This is an intercepted letter - "you must not enquire too scrupulously how" - forwarded to the Home Secretary, and to former prime minister Charles 2nd Earl Grey by his kinsman John Grey of Dilston (1785-1868). The transcribed letter, now within the Grey Papers, purports to be a communication between campaigning - or conspiring - Chartists, J.M. and a Miss Neil, identified by Grey as a pseudonym of Dr John Taylor (1805-1842), and was written within days of the failed uprising at Newport on 3-4 November 1839.
The Greys' suspicions about the movement can only have been confirmed by this armed action, but in fact the overwhelming majority of Chartists sought to achieve their programme of political reform through constitutional means: a series of petitions were submitted in 1839, 1842 and 1848, though with little result. But Taylor was a real 'physical force' Chartist, and there was strong militant support for Chartism in the north east and particularly in Newcastle at the time. In addition to speaking in support of political reform and republicanism Taylor was also determined to organise an armed rising in the north to coincide with that at Newport and other places in the country. After a short period on the run he was arrested in Newcastle in late November. Even after his release on bail he continued to organize, with the aid of "Chartist missionary" Robert Peddie as John Grey reports. Another rising was planned for the night of 11-12 January, but this fizzled out in Newcastle due to insufficient support. The authorities were better able to gauge the threat of an armed uprising by this time, and after charges of sedition against Taylor were dropped he left the country for Germany in February 1840.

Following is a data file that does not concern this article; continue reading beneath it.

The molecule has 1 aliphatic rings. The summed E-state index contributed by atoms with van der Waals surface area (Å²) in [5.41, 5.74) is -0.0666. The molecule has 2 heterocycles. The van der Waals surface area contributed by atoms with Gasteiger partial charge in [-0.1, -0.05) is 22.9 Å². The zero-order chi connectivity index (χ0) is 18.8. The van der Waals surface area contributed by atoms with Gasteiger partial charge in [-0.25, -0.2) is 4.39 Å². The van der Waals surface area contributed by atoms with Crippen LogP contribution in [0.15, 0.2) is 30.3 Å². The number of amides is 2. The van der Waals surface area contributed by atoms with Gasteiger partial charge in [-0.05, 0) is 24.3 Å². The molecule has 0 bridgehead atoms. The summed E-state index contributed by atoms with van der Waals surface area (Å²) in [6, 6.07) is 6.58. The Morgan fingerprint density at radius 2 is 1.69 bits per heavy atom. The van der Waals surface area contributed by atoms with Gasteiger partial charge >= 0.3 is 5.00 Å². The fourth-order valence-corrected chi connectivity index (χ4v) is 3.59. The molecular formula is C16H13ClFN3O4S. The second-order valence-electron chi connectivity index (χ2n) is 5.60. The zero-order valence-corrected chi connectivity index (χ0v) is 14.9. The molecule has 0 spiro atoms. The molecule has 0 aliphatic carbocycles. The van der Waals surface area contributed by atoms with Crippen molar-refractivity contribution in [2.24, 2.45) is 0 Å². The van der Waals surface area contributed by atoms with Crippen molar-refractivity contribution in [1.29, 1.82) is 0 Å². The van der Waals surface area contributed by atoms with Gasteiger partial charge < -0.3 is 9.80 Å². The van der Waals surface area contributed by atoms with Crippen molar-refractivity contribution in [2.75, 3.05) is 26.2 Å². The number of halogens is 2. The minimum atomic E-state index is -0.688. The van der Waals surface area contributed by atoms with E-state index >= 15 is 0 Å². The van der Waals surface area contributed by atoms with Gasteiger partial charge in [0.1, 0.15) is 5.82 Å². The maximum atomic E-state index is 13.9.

The intercepted letter was followed in December by another to Lord Grey in which John Grey offered his thoughts on Chartism and why he considered it received far greater support in coal mining communities than in lead mining areas. Grey himself was an agriculturalist and for thirty years managed the Greenwich Hospital estates in Northumberland and Cumberland, estates largely located in lead mining areas. He chiefly attributes the difference to their different modes of living, the lead miners being in dispersed settlements and with strong traditions of self-reliance, and particularly to the lead miners' better education and stronger religious principles. Grey was a reformist himself with a history of involvement in northern campaigns to abolish slavery and in support of Catholic emancipation and parliamentary reform. How familiar he was with coal mining communities is not known. Grey completely ignores the Chartists' very specific programme of democratic reforms, commenting instead on "a restless spirit of discontent which aims at some indefinite change in their condition, the means of obtaining which, seem quite unintelligible to themselves". It is perhaps as a means of blunting or deferring the power of their "interested & influential Leaders" that he urges, at the end of his letter, the importance of widening access to education. Grey's daughter was Josephine Butler, the feminist and social reformer, and after whom one of the colleges in the university is named. Transcripts of all the letters referred to are provided below.